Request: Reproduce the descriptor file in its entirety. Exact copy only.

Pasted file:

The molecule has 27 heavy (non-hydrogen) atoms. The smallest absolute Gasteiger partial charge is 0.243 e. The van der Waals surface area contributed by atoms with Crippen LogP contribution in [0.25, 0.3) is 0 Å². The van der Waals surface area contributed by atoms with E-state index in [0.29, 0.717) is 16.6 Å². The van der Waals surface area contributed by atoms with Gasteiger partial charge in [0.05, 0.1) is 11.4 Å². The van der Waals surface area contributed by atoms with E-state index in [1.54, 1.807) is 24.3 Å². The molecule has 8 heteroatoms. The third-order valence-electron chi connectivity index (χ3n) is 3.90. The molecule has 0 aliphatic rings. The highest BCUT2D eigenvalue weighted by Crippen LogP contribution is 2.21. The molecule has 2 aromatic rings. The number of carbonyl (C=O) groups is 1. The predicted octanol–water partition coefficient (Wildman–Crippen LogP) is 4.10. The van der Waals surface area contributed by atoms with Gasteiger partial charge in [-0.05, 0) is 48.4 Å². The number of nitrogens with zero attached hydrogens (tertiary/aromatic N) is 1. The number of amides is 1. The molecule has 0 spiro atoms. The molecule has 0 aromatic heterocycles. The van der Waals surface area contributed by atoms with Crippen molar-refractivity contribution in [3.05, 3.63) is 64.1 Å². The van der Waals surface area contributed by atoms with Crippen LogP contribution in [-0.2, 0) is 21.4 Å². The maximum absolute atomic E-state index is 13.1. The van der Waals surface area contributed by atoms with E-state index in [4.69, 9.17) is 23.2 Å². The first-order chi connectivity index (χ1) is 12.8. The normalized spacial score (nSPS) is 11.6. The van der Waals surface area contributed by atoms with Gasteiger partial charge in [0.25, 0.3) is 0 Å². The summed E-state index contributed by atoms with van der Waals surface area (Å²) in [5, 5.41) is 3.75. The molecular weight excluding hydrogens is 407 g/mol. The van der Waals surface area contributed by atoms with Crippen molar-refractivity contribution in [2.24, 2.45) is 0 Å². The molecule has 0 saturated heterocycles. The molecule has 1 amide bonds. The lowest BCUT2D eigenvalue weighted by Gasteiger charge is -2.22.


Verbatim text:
The molecule has 27 heavy (non-hydrogen) atoms. The smallest absolute Gasteiger partial charge is 0.243 e. The van der Waals surface area contributed by atoms with Crippen LogP contribution in [0.25, 0.3) is 0 Å². The van der Waals surface area contributed by atoms with E-state index in [0.29, 0.717) is 16.6 Å². The van der Waals surface area contributed by atoms with Gasteiger partial charge in [0.05, 0.1) is 11.4 Å². The van der Waals surface area contributed by atoms with E-state index in [1.54, 1.807) is 24.3 Å². The molecule has 8 heteroatoms. The third-order valence-electron chi connectivity index (χ3n) is 3.90. The molecule has 0 aliphatic rings. The highest BCUT2D eigenvalue weighted by Crippen LogP contribution is 2.21. The molecule has 2 aromatic rings. The number of carbonyl (C=O) groups is 1. The predicted octanol–water partition coefficient (Wildman–Crippen LogP) is 4.10. The van der Waals surface area contributed by atoms with Gasteiger partial charge in [-0.05, 0) is 48.4 Å². The number of nitrogens with zero attached hydrogens (tertiary/aromatic N) is 1. The number of amides is 1. The molecule has 0 spiro atoms. The molecule has 0 aromatic heterocycles. The van der Waals surface area contributed by atoms with Crippen molar-refractivity contribution in [3.05, 3.63) is 64.1 Å². The van der Waals surface area contributed by atoms with Crippen LogP contribution in [-0.2, 0) is 21.4 Å². The maximum absolute atomic E-state index is 13.1. The van der Waals surface area contributed by atoms with E-state index in [4.69, 9.17) is 23.2 Å². The first-order chi connectivity index (χ1) is 12.8. The normalized spacial score (nSPS) is 11.6. The van der Waals surface area contributed by atoms with Gasteiger partial charge in [0.25, 0.3) is 0 Å². The summed E-state index contributed by atoms with van der Waals surface area (Å²) in [5, 5.41) is 3.75. The molecular weight excluding hydrogens is 407 g/mol. The van der Waals surface area contributed by atoms with Crippen molar-refractivity contribution in [2.24, 2.45) is 0 Å². The molecule has 0 saturated heterocycles. The molecule has 1 amide bonds. The lowest BCUT2D eigenvalue weighted by Gasteiger charge is -2.22.